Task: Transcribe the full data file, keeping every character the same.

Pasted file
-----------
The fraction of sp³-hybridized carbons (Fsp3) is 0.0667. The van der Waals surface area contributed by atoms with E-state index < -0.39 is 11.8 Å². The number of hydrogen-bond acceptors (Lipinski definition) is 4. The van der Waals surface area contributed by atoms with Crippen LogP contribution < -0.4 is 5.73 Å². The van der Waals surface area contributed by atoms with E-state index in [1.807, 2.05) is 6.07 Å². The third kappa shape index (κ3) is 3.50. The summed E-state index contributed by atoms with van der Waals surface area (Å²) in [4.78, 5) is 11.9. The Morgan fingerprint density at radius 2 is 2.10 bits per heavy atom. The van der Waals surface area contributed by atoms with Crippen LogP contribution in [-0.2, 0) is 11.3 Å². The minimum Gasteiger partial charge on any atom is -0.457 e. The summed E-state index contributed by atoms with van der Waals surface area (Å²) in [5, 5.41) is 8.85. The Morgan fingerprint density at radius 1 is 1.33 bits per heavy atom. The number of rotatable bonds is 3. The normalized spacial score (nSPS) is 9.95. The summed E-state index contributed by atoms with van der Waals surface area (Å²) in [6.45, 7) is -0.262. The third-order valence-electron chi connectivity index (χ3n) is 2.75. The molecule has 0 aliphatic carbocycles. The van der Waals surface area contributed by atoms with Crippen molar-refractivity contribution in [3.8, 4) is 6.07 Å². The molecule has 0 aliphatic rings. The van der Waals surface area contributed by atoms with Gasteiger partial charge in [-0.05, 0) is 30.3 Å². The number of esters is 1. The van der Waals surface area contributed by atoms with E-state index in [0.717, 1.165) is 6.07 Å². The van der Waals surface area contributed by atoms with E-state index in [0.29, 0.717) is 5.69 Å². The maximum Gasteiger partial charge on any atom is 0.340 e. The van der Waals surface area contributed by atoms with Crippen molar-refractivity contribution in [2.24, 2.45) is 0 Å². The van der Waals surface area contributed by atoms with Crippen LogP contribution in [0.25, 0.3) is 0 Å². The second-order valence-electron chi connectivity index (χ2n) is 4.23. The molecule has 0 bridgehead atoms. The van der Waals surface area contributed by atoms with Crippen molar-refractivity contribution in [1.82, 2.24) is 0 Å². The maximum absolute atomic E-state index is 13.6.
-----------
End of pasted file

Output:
The fraction of sp³-hybridized carbons (Fsp3) is 0.0667. The van der Waals surface area contributed by atoms with E-state index < -0.39 is 11.8 Å². The number of hydrogen-bond acceptors (Lipinski definition) is 4. The van der Waals surface area contributed by atoms with Crippen LogP contribution < -0.4 is 5.73 Å². The van der Waals surface area contributed by atoms with E-state index in [1.807, 2.05) is 6.07 Å². The third kappa shape index (κ3) is 3.50. The summed E-state index contributed by atoms with van der Waals surface area (Å²) in [4.78, 5) is 11.9. The Morgan fingerprint density at radius 2 is 2.10 bits per heavy atom. The van der Waals surface area contributed by atoms with Crippen LogP contribution in [-0.2, 0) is 11.3 Å². The minimum Gasteiger partial charge on any atom is -0.457 e. The summed E-state index contributed by atoms with van der Waals surface area (Å²) in [5, 5.41) is 8.85. The Morgan fingerprint density at radius 1 is 1.33 bits per heavy atom. The number of rotatable bonds is 3. The normalized spacial score (nSPS) is 9.95. The summed E-state index contributed by atoms with van der Waals surface area (Å²) in [6.45, 7) is -0.262. The third-order valence-electron chi connectivity index (χ3n) is 2.75. The molecule has 0 aliphatic carbocycles. The van der Waals surface area contributed by atoms with Crippen molar-refractivity contribution in [3.8, 4) is 6.07 Å². The molecule has 0 aliphatic rings. The van der Waals surface area contributed by atoms with Gasteiger partial charge in [-0.05, 0) is 30.3 Å². The number of esters is 1. The van der Waals surface area contributed by atoms with E-state index in [0.717, 1.165) is 6.07 Å². The van der Waals surface area contributed by atoms with E-state index in [0.29, 0.717) is 5.69 Å². The maximum Gasteiger partial charge on any atom is 0.340 e. The van der Waals surface area contributed by atoms with Crippen molar-refractivity contribution in [2.24, 2.45) is 0 Å². The van der Waals surface area contributed by atoms with Crippen LogP contribution in [0.25, 0.3) is 0 Å². The second-order valence-electron chi connectivity index (χ2n) is 4.23. The molecule has 0 bridgehead atoms. The van der Waals surface area contributed by atoms with Crippen molar-refractivity contribution in [1.82, 2.24) is 0 Å². The maximum absolute atomic E-state index is 13.6.